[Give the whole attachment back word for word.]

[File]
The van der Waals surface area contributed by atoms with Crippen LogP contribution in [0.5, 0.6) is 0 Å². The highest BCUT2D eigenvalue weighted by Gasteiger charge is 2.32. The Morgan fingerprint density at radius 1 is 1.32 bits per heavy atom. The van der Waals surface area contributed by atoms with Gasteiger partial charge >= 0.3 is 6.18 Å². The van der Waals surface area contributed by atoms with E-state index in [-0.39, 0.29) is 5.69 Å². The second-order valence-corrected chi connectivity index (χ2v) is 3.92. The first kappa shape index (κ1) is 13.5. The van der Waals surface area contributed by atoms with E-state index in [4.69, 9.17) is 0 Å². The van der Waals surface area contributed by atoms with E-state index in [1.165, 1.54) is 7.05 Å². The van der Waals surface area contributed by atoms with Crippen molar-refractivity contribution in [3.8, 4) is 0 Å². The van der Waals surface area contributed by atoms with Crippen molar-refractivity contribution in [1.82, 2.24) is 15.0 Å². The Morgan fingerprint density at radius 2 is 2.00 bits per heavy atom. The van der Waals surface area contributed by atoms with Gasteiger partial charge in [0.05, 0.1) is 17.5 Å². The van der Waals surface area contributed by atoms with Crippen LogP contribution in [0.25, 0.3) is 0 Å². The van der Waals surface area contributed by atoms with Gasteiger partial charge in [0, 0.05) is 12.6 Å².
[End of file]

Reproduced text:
The van der Waals surface area contributed by atoms with Crippen LogP contribution in [0.5, 0.6) is 0 Å². The highest BCUT2D eigenvalue weighted by Gasteiger charge is 2.32. The Morgan fingerprint density at radius 1 is 1.32 bits per heavy atom. The van der Waals surface area contributed by atoms with Gasteiger partial charge >= 0.3 is 6.18 Å². The van der Waals surface area contributed by atoms with E-state index in [-0.39, 0.29) is 5.69 Å². The second-order valence-corrected chi connectivity index (χ2v) is 3.92. The first kappa shape index (κ1) is 13.5. The van der Waals surface area contributed by atoms with E-state index in [4.69, 9.17) is 0 Å². The van der Waals surface area contributed by atoms with E-state index in [1.165, 1.54) is 7.05 Å². The van der Waals surface area contributed by atoms with Crippen molar-refractivity contribution in [3.8, 4) is 0 Å². The van der Waals surface area contributed by atoms with Crippen molar-refractivity contribution in [1.82, 2.24) is 15.0 Å². The Morgan fingerprint density at radius 2 is 2.00 bits per heavy atom. The van der Waals surface area contributed by atoms with Gasteiger partial charge in [0.05, 0.1) is 17.5 Å². The van der Waals surface area contributed by atoms with Crippen LogP contribution in [0.25, 0.3) is 0 Å². The van der Waals surface area contributed by atoms with Gasteiger partial charge in [0, 0.05) is 12.6 Å².